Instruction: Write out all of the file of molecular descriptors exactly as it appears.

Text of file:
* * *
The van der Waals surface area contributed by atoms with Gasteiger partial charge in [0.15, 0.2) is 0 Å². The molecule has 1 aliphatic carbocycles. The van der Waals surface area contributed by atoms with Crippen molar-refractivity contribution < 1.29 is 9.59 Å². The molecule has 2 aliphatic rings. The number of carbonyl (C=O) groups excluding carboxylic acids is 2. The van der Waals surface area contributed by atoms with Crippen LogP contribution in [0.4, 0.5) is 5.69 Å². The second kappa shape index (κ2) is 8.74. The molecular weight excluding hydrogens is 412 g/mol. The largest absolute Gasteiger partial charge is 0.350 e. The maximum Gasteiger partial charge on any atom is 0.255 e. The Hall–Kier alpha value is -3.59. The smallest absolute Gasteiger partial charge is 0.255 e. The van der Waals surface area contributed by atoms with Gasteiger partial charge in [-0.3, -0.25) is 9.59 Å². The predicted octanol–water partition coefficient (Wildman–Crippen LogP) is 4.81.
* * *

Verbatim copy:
The van der Waals surface area contributed by atoms with Gasteiger partial charge in [0.15, 0.2) is 0 Å². The molecule has 1 aliphatic carbocycles. The van der Waals surface area contributed by atoms with Crippen molar-refractivity contribution < 1.29 is 9.59 Å². The molecule has 2 aliphatic rings. The number of carbonyl (C=O) groups excluding carboxylic acids is 2. The van der Waals surface area contributed by atoms with Crippen LogP contribution in [0.4, 0.5) is 5.69 Å². The second kappa shape index (κ2) is 8.74. The molecular weight excluding hydrogens is 412 g/mol. The largest absolute Gasteiger partial charge is 0.350 e. The maximum Gasteiger partial charge on any atom is 0.255 e. The Hall–Kier alpha value is -3.59. The smallest absolute Gasteiger partial charge is 0.255 e. The van der Waals surface area contributed by atoms with Gasteiger partial charge in [-0.3, -0.25) is 9.59 Å². The predicted octanol–water partition coefficient (Wildman–Crippen LogP) is 4.81.